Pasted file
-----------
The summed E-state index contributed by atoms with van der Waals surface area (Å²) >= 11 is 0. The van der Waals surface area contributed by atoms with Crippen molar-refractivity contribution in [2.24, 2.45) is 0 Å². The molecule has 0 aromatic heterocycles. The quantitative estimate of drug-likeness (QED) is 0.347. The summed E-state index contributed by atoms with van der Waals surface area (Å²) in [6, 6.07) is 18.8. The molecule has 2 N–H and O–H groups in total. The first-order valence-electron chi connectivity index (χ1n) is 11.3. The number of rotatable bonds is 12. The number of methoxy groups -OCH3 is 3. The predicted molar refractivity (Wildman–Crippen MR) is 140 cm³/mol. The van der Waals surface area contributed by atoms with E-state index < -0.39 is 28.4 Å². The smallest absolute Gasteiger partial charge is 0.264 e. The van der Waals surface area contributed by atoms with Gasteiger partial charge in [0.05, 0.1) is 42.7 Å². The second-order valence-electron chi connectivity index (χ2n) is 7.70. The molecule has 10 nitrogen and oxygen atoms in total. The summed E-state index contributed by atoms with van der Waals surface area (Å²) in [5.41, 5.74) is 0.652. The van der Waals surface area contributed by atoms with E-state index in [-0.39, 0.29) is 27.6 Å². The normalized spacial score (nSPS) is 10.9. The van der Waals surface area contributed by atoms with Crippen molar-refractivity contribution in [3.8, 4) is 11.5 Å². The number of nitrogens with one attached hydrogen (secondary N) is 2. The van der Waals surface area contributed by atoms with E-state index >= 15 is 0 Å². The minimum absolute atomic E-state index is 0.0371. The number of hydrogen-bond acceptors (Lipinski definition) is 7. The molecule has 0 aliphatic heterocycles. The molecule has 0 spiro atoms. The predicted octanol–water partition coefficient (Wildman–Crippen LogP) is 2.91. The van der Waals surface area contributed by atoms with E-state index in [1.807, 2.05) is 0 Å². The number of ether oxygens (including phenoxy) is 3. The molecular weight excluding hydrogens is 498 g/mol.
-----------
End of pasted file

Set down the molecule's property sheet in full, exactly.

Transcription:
The summed E-state index contributed by atoms with van der Waals surface area (Å²) >= 11 is 0. The van der Waals surface area contributed by atoms with Crippen molar-refractivity contribution in [2.24, 2.45) is 0 Å². The molecule has 0 aromatic heterocycles. The quantitative estimate of drug-likeness (QED) is 0.347. The summed E-state index contributed by atoms with van der Waals surface area (Å²) in [6, 6.07) is 18.8. The molecule has 2 N–H and O–H groups in total. The first-order valence-electron chi connectivity index (χ1n) is 11.3. The number of rotatable bonds is 12. The number of methoxy groups -OCH3 is 3. The predicted molar refractivity (Wildman–Crippen MR) is 140 cm³/mol. The van der Waals surface area contributed by atoms with E-state index < -0.39 is 28.4 Å². The smallest absolute Gasteiger partial charge is 0.264 e. The van der Waals surface area contributed by atoms with Gasteiger partial charge in [0.05, 0.1) is 42.7 Å². The second-order valence-electron chi connectivity index (χ2n) is 7.70. The molecule has 10 nitrogen and oxygen atoms in total. The summed E-state index contributed by atoms with van der Waals surface area (Å²) in [5.41, 5.74) is 0.652. The van der Waals surface area contributed by atoms with E-state index in [-0.39, 0.29) is 27.6 Å². The normalized spacial score (nSPS) is 10.9. The van der Waals surface area contributed by atoms with Crippen molar-refractivity contribution in [3.8, 4) is 11.5 Å². The number of nitrogens with one attached hydrogen (secondary N) is 2. The van der Waals surface area contributed by atoms with E-state index >= 15 is 0 Å². The minimum absolute atomic E-state index is 0.0371. The number of hydrogen-bond acceptors (Lipinski definition) is 7. The molecule has 0 aliphatic heterocycles. The molecule has 0 spiro atoms. The predicted octanol–water partition coefficient (Wildman–Crippen LogP) is 2.91. The van der Waals surface area contributed by atoms with E-state index in [1.807, 2.05) is 0 Å². The number of ether oxygens (including phenoxy) is 3. The molecular weight excluding hydrogens is 498 g/mol.